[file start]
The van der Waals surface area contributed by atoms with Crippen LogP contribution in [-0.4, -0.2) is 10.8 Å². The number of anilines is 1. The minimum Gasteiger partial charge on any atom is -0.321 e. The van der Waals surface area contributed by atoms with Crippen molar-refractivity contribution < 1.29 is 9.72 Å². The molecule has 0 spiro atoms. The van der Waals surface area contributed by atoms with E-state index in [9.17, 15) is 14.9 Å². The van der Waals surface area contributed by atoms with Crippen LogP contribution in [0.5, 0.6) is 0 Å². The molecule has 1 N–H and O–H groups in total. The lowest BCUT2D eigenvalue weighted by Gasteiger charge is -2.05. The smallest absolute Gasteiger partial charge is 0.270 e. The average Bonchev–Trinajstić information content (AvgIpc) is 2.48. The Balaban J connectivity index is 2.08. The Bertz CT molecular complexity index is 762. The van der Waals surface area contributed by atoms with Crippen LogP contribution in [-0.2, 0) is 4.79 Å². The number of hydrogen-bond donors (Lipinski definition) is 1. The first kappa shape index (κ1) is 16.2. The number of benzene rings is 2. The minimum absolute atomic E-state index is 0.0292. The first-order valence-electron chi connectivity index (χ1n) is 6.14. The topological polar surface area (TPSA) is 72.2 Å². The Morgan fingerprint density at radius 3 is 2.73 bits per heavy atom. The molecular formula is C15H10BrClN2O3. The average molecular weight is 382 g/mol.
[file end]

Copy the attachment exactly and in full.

The van der Waals surface area contributed by atoms with Crippen LogP contribution in [-0.4, -0.2) is 10.8 Å². The number of anilines is 1. The minimum Gasteiger partial charge on any atom is -0.321 e. The van der Waals surface area contributed by atoms with Crippen molar-refractivity contribution < 1.29 is 9.72 Å². The molecule has 0 spiro atoms. The van der Waals surface area contributed by atoms with E-state index in [9.17, 15) is 14.9 Å². The van der Waals surface area contributed by atoms with Crippen LogP contribution in [0.5, 0.6) is 0 Å². The molecule has 1 N–H and O–H groups in total. The lowest BCUT2D eigenvalue weighted by Gasteiger charge is -2.05. The smallest absolute Gasteiger partial charge is 0.270 e. The average Bonchev–Trinajstić information content (AvgIpc) is 2.48. The Balaban J connectivity index is 2.08. The Bertz CT molecular complexity index is 762. The van der Waals surface area contributed by atoms with Crippen LogP contribution in [-0.2, 0) is 4.79 Å². The number of hydrogen-bond donors (Lipinski definition) is 1. The first kappa shape index (κ1) is 16.2. The number of benzene rings is 2. The minimum absolute atomic E-state index is 0.0292. The first-order valence-electron chi connectivity index (χ1n) is 6.14. The topological polar surface area (TPSA) is 72.2 Å². The Morgan fingerprint density at radius 3 is 2.73 bits per heavy atom. The molecular formula is C15H10BrClN2O3. The average molecular weight is 382 g/mol.